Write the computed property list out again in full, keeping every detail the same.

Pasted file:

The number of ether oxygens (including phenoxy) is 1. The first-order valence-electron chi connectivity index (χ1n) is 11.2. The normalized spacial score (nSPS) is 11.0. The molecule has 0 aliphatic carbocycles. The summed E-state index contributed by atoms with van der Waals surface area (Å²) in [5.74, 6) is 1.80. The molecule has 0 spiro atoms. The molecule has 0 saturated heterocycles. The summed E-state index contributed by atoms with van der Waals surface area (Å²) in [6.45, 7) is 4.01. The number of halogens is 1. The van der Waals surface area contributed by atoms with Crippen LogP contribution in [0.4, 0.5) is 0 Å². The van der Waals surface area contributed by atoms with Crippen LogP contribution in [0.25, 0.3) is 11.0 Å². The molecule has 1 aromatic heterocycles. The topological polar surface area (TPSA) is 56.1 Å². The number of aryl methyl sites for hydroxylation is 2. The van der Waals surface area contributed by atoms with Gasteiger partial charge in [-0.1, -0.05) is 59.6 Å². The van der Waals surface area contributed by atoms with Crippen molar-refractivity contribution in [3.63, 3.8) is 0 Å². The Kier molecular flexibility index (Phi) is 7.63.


The number of ether oxygens (including phenoxy) is 1. The first-order valence-electron chi connectivity index (χ1n) is 11.2. The normalized spacial score (nSPS) is 11.0. The molecule has 0 aliphatic carbocycles. The summed E-state index contributed by atoms with van der Waals surface area (Å²) in [5.74, 6) is 1.80. The molecule has 0 spiro atoms. The molecule has 0 saturated heterocycles. The summed E-state index contributed by atoms with van der Waals surface area (Å²) in [6.45, 7) is 4.01. The number of halogens is 1. The van der Waals surface area contributed by atoms with Crippen LogP contribution in [0.4, 0.5) is 0 Å². The van der Waals surface area contributed by atoms with Crippen LogP contribution in [0.25, 0.3) is 11.0 Å². The molecule has 1 aromatic heterocycles. The topological polar surface area (TPSA) is 56.1 Å². The number of aryl methyl sites for hydroxylation is 2. The van der Waals surface area contributed by atoms with Gasteiger partial charge in [-0.1, -0.05) is 59.6 Å². The van der Waals surface area contributed by atoms with Crippen molar-refractivity contribution in [3.63, 3.8) is 0 Å². The Kier molecular flexibility index (Phi) is 7.63.